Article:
By no surprise, last night at the AMA awards, Robert Plant took home the Album of the Year Award. But did he earn it?
I live in Los Angeles. So, I’m use to the fact that awards are constantly given out to people on the basis of name recognition rather than talent or merit. And as Woody Allen once remarked on the topic in his 1977 film, Annie Hall, “What’s with all these awards? They’re always giving out awards. Best Fascist Dictator: Adolf Hitler.”
The anomaly there, was that this film resulted in Allen’s first Oscar win when Annie Hall was voted Best Picture. Of course, Allen wasn’t there to accept the award. Rather, he spent the evening at Elaine’s in New York playing Jazz music. Because he really didn’t give a $h1t about winning.
I began my writing career as a film critic for my college newspaper back in Buffalo, NY. It was my job to predict whether a movie or actor would wind up with an Oscar nod or not, even though I was writing from a place that couldn’t have been further away from the politics of Hollywood. And I learned very quickly that who would win was rarely in line with who should win.
In 1966, the Beatles recorded Revolver, Bob Dylan released Blonde on Blonde and Brian Wilson gave us his Beach Boys masterpiece, Pet Sounds. Only one of those albums was nominated for a Grammy the following year and the award for Best Album went to Frank Sinatra for A Man and His Music.
That was the second consecutive year Sinatra would take home that honor. Yet, he didn’t write, play or produce a single song. But his name was Frank Sinatra. And that was what mattered.
What doesn’t matter is whether or not an artist is on the verge of something new and innovative. Instead, awards voters are more concerned with giving accolades to safe choices. They aren’t willing to take a risk in putting their reputation on the line.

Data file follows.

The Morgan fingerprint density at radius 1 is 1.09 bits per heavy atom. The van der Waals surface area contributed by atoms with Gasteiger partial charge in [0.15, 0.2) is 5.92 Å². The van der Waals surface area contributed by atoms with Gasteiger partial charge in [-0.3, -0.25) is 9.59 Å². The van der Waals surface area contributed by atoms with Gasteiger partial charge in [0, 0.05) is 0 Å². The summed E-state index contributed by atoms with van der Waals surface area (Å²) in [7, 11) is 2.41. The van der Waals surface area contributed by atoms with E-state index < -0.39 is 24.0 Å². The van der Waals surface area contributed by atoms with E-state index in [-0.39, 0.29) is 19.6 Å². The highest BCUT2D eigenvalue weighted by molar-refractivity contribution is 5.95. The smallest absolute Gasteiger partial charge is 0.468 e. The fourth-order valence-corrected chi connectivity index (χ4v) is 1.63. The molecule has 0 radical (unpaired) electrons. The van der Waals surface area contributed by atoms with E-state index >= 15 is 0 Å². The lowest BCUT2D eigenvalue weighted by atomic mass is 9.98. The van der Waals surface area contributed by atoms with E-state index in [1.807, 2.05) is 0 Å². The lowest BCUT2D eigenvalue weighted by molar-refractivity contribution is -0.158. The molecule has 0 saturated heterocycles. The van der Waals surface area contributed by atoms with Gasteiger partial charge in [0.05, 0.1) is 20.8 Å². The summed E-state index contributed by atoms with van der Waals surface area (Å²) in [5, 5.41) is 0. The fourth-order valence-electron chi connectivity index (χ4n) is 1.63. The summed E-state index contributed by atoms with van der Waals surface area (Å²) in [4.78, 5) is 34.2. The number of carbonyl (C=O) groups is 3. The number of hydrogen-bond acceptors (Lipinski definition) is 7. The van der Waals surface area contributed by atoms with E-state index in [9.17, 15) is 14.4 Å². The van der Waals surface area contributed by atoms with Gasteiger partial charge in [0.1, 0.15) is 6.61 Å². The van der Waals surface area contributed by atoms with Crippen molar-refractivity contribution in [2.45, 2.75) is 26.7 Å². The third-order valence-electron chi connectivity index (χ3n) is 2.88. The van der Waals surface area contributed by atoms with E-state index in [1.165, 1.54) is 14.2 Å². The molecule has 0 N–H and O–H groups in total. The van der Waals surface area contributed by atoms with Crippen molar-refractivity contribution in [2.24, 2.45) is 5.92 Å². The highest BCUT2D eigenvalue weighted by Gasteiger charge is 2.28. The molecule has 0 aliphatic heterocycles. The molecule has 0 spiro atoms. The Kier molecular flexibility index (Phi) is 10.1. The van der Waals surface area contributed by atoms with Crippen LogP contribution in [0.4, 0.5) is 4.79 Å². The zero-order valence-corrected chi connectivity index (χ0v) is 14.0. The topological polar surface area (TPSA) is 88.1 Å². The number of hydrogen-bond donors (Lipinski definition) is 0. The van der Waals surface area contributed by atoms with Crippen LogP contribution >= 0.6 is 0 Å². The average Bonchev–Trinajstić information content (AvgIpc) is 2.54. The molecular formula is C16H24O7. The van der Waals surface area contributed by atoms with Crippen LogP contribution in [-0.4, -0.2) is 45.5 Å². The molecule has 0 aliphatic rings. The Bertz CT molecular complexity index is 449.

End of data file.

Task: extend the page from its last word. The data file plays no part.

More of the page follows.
Rather, the tendency is to honor someone whose career stands the test of time. Because, what if they take a chance on backing something that turns out to be a flash in the pan? Such a misnomer might negate their credibility. Of course, the great irony is that in abiding by that philosophy, they do just that.
In 1968, the Grammy award for album of the Year went to the Beatles for Sgt. Pepper. Finally (for a brief and fleeting moment), the light went on. But the general rule of thumb for such recognitions is a matter of “too little, too late.” And as much as I hate to say it, even an organization that is suppose to recognize and celebrate artistic purity, may prove to be guilty of the same.
Back when the AMA Awards nominations were announced, I recalled my days in college and did a run through on who I thought would win versus who should win. After last night’s awards ceremony, I am again affirmed that popularity triumphs over virtue. And as it happens, I may (regrettably) at this point, simply reiterate my prior commentary:
From July 3, 2011 – “AMA Album of the Year Nominee – Justin Townes Earle: Harlem River Blues”
The title track [“Harlem River Blues”](which is nominated for the AMA song of the year) starts the album out with a solid momentum that through shifts in style and genre, makes for what should be worthy of the Album of the Year award. However, I have a feeling that JTE will lose to Robert Plant, on the basis of name recognition.
From June 2, 2011 – “AMA Album of the Year Nominee – Robert Plant: Band of Joy”
Though I could point out the good moments on this album, I’m not going to waste my time or yours. There are countless positive reviews of it, far more sincere in praise than anything I could come up with. If this [Band of Joy] wins over Justin Townes Earle’s Harlem River Blues (which I’m sure it will), then it will simply reaffirm my belief that awards are bullshit and the best artist never wins.
As much as I enjoy being right, the announcements from Nashville last night make me wish I wasn’t. But then again, my job is to be honest. Whether or not being so is congruent with popular opinion.
On a positive note, congratulations to Justin Townes Earle on the well deserved win for song of the year with “Harlem River Blues.” I’m glad in this case I was wrong.
To listen to the full program from last night’s AMA awards, visit NPR for an audio broadcast.